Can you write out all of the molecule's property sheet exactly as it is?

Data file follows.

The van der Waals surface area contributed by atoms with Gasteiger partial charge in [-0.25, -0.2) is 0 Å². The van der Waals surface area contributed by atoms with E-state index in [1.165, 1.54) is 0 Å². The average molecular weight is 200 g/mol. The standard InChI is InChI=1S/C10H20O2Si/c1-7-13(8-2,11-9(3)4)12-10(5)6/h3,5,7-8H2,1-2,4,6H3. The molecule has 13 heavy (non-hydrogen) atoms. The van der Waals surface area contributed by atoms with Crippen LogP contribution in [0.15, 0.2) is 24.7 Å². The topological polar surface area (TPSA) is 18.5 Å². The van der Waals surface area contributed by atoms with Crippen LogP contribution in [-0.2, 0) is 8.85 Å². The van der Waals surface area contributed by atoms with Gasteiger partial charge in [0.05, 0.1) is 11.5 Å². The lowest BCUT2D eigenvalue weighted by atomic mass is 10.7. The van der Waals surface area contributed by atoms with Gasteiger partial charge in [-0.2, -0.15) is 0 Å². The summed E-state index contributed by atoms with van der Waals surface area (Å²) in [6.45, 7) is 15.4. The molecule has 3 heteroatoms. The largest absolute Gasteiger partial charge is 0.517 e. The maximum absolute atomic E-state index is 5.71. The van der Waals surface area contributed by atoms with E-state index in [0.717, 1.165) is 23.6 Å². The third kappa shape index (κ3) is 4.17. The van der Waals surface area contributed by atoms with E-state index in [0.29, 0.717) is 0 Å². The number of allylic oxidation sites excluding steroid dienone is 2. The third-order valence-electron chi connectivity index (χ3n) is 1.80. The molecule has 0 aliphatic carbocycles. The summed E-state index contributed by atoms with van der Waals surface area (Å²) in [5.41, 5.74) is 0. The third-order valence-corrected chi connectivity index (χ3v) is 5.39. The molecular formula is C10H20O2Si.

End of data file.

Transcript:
The van der Waals surface area contributed by atoms with Gasteiger partial charge in [-0.25, -0.2) is 0 Å². The van der Waals surface area contributed by atoms with E-state index in [1.165, 1.54) is 0 Å². The average molecular weight is 200 g/mol. The standard InChI is InChI=1S/C10H20O2Si/c1-7-13(8-2,11-9(3)4)12-10(5)6/h3,5,7-8H2,1-2,4,6H3. The molecule has 13 heavy (non-hydrogen) atoms. The van der Waals surface area contributed by atoms with Crippen LogP contribution in [0.15, 0.2) is 24.7 Å². The topological polar surface area (TPSA) is 18.5 Å². The van der Waals surface area contributed by atoms with Crippen LogP contribution in [-0.2, 0) is 8.85 Å². The van der Waals surface area contributed by atoms with Gasteiger partial charge in [0.05, 0.1) is 11.5 Å². The lowest BCUT2D eigenvalue weighted by atomic mass is 10.7. The van der Waals surface area contributed by atoms with Gasteiger partial charge in [-0.2, -0.15) is 0 Å². The summed E-state index contributed by atoms with van der Waals surface area (Å²) in [6.45, 7) is 15.4. The molecule has 3 heteroatoms. The largest absolute Gasteiger partial charge is 0.517 e. The maximum absolute atomic E-state index is 5.71. The van der Waals surface area contributed by atoms with E-state index in [0.717, 1.165) is 23.6 Å². The third kappa shape index (κ3) is 4.17. The van der Waals surface area contributed by atoms with E-state index in [0.29, 0.717) is 0 Å². The number of allylic oxidation sites excluding steroid dienone is 2. The third-order valence-electron chi connectivity index (χ3n) is 1.80. The molecule has 0 aliphatic carbocycles. The summed E-state index contributed by atoms with van der Waals surface area (Å²) in [5.41, 5.74) is 0. The third-order valence-corrected chi connectivity index (χ3v) is 5.39. The molecular formula is C10H20O2Si.